From today’s London’s Daily Mail.

A woman who gave her eggs to help two childless friends fears she has been left infertile by her act of kindness.

Donna Stickels, 26, revealed her personal ordeal to warn other women about the potential dangers of egg donation.

Her story began seven years ago when she offered to help a married friend who was desperate to start a family after years of failed fertility treatment.

Donna’s generosity resulted in the delighted woman giving birth to twin boys and she later became their godmother.

A second donation of eggs to another friend failed to result in a pregnancy, but the woman later conceived naturally.

Although both childless women realised their dream of becoming mothers, the fertility treatment appears to have had tragic implications for Donna.

The single mother of a young boy, Donna began trying for a baby with her new partner and discovered gynaecological problems which were stopping her from conceiving this time.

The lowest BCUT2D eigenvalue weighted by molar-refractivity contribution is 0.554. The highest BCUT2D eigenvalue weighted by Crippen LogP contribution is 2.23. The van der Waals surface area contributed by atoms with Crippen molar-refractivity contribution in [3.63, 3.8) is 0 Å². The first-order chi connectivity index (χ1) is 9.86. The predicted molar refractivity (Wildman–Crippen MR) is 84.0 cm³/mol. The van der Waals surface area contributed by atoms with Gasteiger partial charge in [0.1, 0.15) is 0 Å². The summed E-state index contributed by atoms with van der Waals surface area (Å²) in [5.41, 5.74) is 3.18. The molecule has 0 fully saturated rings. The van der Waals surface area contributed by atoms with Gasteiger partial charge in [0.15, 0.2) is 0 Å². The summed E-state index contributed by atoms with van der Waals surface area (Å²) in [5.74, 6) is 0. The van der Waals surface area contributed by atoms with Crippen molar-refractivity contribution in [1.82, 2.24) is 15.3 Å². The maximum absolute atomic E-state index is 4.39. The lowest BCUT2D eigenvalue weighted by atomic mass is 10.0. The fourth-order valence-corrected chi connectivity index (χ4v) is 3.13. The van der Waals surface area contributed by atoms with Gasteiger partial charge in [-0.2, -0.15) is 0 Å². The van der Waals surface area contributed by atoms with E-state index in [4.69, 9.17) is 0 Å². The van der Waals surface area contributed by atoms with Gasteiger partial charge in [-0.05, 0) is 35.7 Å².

She underwent two operations on an ovary and her Fallopian tubes, but was told in February the surgery had failed and she would never be able to conceive naturally.

Although the doctors would not make a definitive link with the treatment she had in donating eggs, one gynaecologist admitted: ‘It could be scar tissue from the procedures.’ full story

Author Profile

Jennifer Lahl, CBC Founder
Jennifer Lahl, CBC Founder
Jennifer Lahl, MA, BSN, RN, is founder and president of The Center for Bioethics and Culture Network. Lahl couples her 25 years of experience as a pediatric critical care nurse, a hospital administrator, and a senior-level nursing manager with a deep passion to speak for those who have no voice. Lahl’s writings have appeared in various publications including Cambridge University Press, the San Francisco Chronicle, the Dallas Morning News, and the American Journal of Bioethics. As a field expert, she is routinely interviewed on radio and television including ABC, CBS, PBS, and NPR. She is also called upon to speak alongside lawmakers and members of the scientific community, even being invited to speak to members of the European Parliament in Brussels to address issues of egg trafficking; she has three times addressed the United Nations during the Commission on the Status of Women on egg and womb trafficking.